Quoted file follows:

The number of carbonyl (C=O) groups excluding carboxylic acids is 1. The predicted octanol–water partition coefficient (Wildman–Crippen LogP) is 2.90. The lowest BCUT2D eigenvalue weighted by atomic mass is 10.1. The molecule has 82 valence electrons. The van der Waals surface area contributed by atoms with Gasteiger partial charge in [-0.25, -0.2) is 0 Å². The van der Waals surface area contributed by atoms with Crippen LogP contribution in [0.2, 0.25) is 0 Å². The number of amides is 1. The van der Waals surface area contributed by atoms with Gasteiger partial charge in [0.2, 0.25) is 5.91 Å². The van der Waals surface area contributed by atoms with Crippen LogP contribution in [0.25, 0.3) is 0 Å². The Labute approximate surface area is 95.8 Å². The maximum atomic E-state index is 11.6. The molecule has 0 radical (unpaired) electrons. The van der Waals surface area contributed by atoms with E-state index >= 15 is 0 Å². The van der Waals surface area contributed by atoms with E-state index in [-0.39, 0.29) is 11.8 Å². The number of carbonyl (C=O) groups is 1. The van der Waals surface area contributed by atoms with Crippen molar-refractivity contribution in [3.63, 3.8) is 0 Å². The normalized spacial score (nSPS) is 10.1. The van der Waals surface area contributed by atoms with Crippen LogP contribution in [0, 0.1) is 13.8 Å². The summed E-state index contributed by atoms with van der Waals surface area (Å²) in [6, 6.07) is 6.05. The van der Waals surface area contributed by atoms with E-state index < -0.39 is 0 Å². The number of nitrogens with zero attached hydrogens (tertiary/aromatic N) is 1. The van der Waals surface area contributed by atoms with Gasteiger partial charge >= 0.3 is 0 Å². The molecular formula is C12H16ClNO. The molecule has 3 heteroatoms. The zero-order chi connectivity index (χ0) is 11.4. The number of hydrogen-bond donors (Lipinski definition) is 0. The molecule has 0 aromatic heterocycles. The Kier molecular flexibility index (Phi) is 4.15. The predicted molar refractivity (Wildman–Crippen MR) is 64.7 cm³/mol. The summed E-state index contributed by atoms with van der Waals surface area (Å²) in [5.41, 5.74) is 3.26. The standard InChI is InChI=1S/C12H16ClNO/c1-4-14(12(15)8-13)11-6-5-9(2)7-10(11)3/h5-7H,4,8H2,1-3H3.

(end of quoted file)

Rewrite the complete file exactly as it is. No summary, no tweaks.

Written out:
The number of carbonyl (C=O) groups excluding carboxylic acids is 1. The predicted octanol–water partition coefficient (Wildman–Crippen LogP) is 2.90. The lowest BCUT2D eigenvalue weighted by atomic mass is 10.1. The molecule has 82 valence electrons. The van der Waals surface area contributed by atoms with Gasteiger partial charge in [-0.25, -0.2) is 0 Å². The van der Waals surface area contributed by atoms with Crippen LogP contribution in [0.2, 0.25) is 0 Å². The number of amides is 1. The van der Waals surface area contributed by atoms with Gasteiger partial charge in [0.2, 0.25) is 5.91 Å². The van der Waals surface area contributed by atoms with Crippen LogP contribution in [0.25, 0.3) is 0 Å². The Labute approximate surface area is 95.8 Å². The maximum atomic E-state index is 11.6. The molecule has 0 radical (unpaired) electrons. The van der Waals surface area contributed by atoms with E-state index >= 15 is 0 Å². The van der Waals surface area contributed by atoms with E-state index in [-0.39, 0.29) is 11.8 Å². The number of carbonyl (C=O) groups is 1. The van der Waals surface area contributed by atoms with Crippen molar-refractivity contribution in [3.63, 3.8) is 0 Å². The normalized spacial score (nSPS) is 10.1. The van der Waals surface area contributed by atoms with Crippen LogP contribution in [0, 0.1) is 13.8 Å². The summed E-state index contributed by atoms with van der Waals surface area (Å²) in [6, 6.07) is 6.05. The van der Waals surface area contributed by atoms with E-state index < -0.39 is 0 Å². The number of nitrogens with zero attached hydrogens (tertiary/aromatic N) is 1. The van der Waals surface area contributed by atoms with Gasteiger partial charge >= 0.3 is 0 Å². The molecular formula is C12H16ClNO. The molecule has 3 heteroatoms. The zero-order chi connectivity index (χ0) is 11.4. The number of hydrogen-bond donors (Lipinski definition) is 0. The molecule has 0 aromatic heterocycles. The Kier molecular flexibility index (Phi) is 4.15. The predicted molar refractivity (Wildman–Crippen MR) is 64.7 cm³/mol. The summed E-state index contributed by atoms with van der Waals surface area (Å²) in [5.41, 5.74) is 3.26. The standard InChI is InChI=1S/C12H16ClNO/c1-4-14(12(15)8-13)11-6-5-9(2)7-10(11)3/h5-7H,4,8H2,1-3H3.